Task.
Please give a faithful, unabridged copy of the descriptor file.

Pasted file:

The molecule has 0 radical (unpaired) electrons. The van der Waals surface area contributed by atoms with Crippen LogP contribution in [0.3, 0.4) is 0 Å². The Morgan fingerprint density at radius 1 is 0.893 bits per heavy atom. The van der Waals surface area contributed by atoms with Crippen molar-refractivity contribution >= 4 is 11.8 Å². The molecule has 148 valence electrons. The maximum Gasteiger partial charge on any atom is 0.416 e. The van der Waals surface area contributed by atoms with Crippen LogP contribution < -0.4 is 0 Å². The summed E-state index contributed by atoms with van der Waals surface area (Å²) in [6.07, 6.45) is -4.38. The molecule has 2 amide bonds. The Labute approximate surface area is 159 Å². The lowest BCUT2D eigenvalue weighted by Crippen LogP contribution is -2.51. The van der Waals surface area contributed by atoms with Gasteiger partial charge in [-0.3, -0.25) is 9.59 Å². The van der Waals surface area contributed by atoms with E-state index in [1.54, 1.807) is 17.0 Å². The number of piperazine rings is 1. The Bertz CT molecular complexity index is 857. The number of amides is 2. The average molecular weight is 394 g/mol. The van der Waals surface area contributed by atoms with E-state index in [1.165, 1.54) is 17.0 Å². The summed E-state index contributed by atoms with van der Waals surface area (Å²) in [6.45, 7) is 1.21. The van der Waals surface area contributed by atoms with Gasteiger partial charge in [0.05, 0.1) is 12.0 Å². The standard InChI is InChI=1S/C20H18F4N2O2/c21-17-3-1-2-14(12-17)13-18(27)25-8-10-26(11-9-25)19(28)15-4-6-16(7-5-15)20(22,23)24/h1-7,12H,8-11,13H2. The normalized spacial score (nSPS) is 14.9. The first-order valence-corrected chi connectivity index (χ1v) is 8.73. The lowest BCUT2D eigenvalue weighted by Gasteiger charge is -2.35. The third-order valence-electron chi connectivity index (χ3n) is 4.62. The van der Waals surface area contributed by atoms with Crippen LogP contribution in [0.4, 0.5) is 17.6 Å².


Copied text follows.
The molecule has 0 radical (unpaired) electrons. The van der Waals surface area contributed by atoms with Crippen LogP contribution in [0.3, 0.4) is 0 Å². The Morgan fingerprint density at radius 1 is 0.893 bits per heavy atom. The van der Waals surface area contributed by atoms with Crippen molar-refractivity contribution >= 4 is 11.8 Å². The molecule has 148 valence electrons. The maximum Gasteiger partial charge on any atom is 0.416 e. The van der Waals surface area contributed by atoms with Crippen LogP contribution < -0.4 is 0 Å². The summed E-state index contributed by atoms with van der Waals surface area (Å²) in [6.07, 6.45) is -4.38. The molecule has 2 amide bonds. The Labute approximate surface area is 159 Å². The lowest BCUT2D eigenvalue weighted by Crippen LogP contribution is -2.51. The van der Waals surface area contributed by atoms with Gasteiger partial charge in [-0.3, -0.25) is 9.59 Å². The van der Waals surface area contributed by atoms with E-state index in [1.54, 1.807) is 17.0 Å². The number of piperazine rings is 1. The Bertz CT molecular complexity index is 857. The number of amides is 2. The average molecular weight is 394 g/mol. The van der Waals surface area contributed by atoms with E-state index in [1.165, 1.54) is 17.0 Å². The summed E-state index contributed by atoms with van der Waals surface area (Å²) in [6.45, 7) is 1.21. The van der Waals surface area contributed by atoms with Gasteiger partial charge in [0.05, 0.1) is 12.0 Å². The standard InChI is InChI=1S/C20H18F4N2O2/c21-17-3-1-2-14(12-17)13-18(27)25-8-10-26(11-9-25)19(28)15-4-6-16(7-5-15)20(22,23)24/h1-7,12H,8-11,13H2. The normalized spacial score (nSPS) is 14.9. The first-order valence-corrected chi connectivity index (χ1v) is 8.73. The lowest BCUT2D eigenvalue weighted by Gasteiger charge is -2.35. The third-order valence-electron chi connectivity index (χ3n) is 4.62. The van der Waals surface area contributed by atoms with Crippen LogP contribution in [0.4, 0.5) is 17.6 Å².